Here’s Why Cap-and-Trade Has Economic Collapse Written All Over It
Cap-and-Trade Leads to Economic Collapse Instead of Reducing CO2
On January 1, 2017, at the stroke of midnight, most people in Ontario were probably celebrating. But, as many of them popped open their bottles of CO2-dense sparkling wine, they were reminded of the spanking new carbon tax scheme. You see, sparkling wine is rich in CO2 (carbon dioxide to the layman). That’s what makes it so bubbly and fun.
But Ontario’s new cap-and-trade policy will increase living costs for all Ontarians. It could literally cause an economic collapse.
Indeed, Ontario’s premier (the Canadian equivalent of a U.S. state governor) has complied with Canadian Prime Minister Justin Trudeau’s plan to tax “carbon” by adopting a cap-and-trade system. Note, they never call it carbon dioxide anymore. Carbon has a much darker sound to it, imbuing a “carbon tax” with a sense of moral rectitude it doesn’t merit.
Cap-and-trade is an unfair imposition with severe consequences. Its inherent injustice contains the seeds of an economic collapse.
By the Ontario government’s own estimates, cap-and-trade should cost the average household $156.00 more in 2017 in gasoline and natural gas home heating. But the actual cost is closer to $400.00. (Source: “The real costs of Cap and Trade,” Toronto Sun, January 3, 2016.)
That may not sound like much to many people, but it does to most people.
I, for one, would love to keep an extra $400.00 a year. It would prove handy to pay for two ridiculous parking tickets I got over the holidays. I might even spend it on a health club membership. It would improve my fitness and reduce the burden on the public healthcare system. I would still have enough left for charity. Why would I want to waste it on a cockamamy scheme to cap and trade carbon?
But that’s not all. Because most businesses use energy, unless they operate from a cave in the woods, cap-and-trade will inevitably raise everybody’s costs. That means Ontarians, and soon all Canadians, will pay more for everything from fruit and vegetables to heating. Contrary to the doomsayers’ predictions—I’m looking at you Al Gore—it’s still cold in Canada.
But let us take the leap into science-fiction gloom and doom. Let’s assume that the climate change doomsayers are right: Earth is warming to unsustainable levels and humans are responsible. Would cap-and-trade solutions work?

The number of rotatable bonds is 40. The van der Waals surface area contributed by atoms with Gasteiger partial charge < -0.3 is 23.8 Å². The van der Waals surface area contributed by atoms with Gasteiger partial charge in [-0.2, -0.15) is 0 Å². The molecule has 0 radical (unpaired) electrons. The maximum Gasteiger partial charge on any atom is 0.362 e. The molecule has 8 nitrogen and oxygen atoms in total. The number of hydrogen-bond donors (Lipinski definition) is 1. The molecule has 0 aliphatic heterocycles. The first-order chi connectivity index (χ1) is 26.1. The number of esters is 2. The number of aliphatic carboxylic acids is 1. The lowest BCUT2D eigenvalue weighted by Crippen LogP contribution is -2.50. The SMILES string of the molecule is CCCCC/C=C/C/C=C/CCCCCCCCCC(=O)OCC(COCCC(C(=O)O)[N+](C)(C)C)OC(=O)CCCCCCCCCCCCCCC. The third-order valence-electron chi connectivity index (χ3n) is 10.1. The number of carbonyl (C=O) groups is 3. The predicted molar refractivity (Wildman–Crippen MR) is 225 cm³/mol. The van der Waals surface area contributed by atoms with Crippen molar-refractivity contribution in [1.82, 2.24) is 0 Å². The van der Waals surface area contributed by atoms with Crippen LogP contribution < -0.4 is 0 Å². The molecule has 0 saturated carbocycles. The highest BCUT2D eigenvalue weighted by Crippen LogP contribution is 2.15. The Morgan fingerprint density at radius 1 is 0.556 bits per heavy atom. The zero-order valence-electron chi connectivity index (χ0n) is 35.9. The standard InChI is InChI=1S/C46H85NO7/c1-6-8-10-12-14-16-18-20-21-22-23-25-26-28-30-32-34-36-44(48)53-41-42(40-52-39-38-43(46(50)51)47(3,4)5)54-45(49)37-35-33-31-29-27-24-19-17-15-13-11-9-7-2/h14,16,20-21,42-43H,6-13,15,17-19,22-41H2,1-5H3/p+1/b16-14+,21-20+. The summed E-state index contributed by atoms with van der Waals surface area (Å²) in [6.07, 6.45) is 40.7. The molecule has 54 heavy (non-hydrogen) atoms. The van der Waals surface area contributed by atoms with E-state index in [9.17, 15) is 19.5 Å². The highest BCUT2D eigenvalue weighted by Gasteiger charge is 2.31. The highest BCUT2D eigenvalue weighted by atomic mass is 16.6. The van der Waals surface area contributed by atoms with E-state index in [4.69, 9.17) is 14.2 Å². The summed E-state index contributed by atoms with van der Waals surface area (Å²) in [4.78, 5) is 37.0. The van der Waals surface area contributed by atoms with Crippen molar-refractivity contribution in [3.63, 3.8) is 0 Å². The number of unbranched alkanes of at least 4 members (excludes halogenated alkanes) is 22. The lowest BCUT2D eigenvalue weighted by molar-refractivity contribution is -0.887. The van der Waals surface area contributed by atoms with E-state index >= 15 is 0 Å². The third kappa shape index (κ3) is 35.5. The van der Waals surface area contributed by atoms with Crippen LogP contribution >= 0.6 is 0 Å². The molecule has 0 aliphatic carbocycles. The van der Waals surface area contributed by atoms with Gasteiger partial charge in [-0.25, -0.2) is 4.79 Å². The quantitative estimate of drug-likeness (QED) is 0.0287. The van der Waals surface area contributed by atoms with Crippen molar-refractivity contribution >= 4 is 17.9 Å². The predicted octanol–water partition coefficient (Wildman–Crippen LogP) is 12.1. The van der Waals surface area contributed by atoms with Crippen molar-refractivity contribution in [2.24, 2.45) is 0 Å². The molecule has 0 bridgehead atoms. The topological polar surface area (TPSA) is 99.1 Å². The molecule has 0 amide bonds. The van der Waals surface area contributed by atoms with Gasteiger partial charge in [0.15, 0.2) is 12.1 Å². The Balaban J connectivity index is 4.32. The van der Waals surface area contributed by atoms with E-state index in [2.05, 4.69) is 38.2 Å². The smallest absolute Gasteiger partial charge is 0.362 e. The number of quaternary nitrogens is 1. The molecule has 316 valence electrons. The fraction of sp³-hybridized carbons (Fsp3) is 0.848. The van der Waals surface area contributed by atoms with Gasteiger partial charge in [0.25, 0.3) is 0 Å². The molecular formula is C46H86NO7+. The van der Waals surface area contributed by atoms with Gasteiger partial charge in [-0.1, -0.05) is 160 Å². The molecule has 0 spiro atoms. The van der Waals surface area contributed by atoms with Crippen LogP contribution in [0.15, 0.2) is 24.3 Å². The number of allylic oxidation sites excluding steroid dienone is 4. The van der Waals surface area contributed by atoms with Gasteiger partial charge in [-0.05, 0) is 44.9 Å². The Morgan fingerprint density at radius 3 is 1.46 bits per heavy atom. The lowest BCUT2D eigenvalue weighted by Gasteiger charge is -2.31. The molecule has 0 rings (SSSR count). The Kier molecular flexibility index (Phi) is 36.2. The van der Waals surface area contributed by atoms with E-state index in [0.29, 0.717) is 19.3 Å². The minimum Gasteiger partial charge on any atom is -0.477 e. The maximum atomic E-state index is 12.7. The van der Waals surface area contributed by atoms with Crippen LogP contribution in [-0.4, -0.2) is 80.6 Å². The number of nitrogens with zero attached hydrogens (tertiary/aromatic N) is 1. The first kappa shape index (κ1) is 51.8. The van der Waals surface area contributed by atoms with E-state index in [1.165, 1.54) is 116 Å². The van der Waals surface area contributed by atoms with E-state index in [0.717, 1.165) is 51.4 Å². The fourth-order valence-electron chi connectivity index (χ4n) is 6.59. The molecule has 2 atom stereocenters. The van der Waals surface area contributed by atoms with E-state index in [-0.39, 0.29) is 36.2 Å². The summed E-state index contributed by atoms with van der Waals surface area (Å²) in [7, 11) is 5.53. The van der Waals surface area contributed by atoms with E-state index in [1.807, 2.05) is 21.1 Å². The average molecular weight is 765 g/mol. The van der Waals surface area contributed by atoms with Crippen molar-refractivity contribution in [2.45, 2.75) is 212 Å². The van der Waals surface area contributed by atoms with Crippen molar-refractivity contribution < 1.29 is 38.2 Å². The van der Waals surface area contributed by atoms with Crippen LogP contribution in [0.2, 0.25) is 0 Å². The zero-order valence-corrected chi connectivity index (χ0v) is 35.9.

Ontario Is Not Alone
Many countries have chosen to adopt cap-and-trade systems instead of carbon taxes to, ostensibly, reduce CO2 emissions. Cap-and-trade policies are the evolution of the U.S. Environmental Protection Agency’s (EPA) emissions trading scheme designed in the 1970s to tackle NOx and acid rain, among other issues.
Emissions trading was praised by political and private sector advocates. It allowed the market to “price” pollutants, encouraging free-market solutions. Not surprisingly, BP plc (ADR) (NYSE:BP)—of “Deepwater Horizon” fame—and Enron—noted less for its environmental successes than its Ponzi scheme—were proponents of the plan.
Indeed, carbon trading and market solutions to reduce emissions should raise many an environmentalist’s concerns. In many ways, the policies place an excessive burden on low- and medium-income earners, while the wealthy can avoid responsibility. Then there’s the issue that it puts a price on the natural environment; would it be immoral to attach too low a price?
The distributional justice of cap-and-trade raises a whole series of questions. In other words, there are simply too many ethics, justice, and effectiveness questions that cap-and-trade schemes fail to address. (Source: “Carbon trading: unethical, unjust and ineffective?” Grantham Institute on Climate Change and the Environment, April 21, 2011.)
A carbon tax, as soon-to-be Secretary of State and Exxon-Mobil Corporation (NYSE:XOM) CEO Rex Tillerson noted, is fairer. Whereas carbon trading spreads the burden unfairly, a carbon tax has more distributional justice, provided it’s combined with reductions in other taxes. (Source: “Exxon Is Actually Entirely Correct: A Carbon Tax is Better Than Cap-and-Trade,” Treehugger, November 15, 2012.)
The fact that BP and Exxon favor different approaches to carbon dioxide reduction schemes should also debunk the notion that the oil industry is necessarily to blame for “climate change denial.”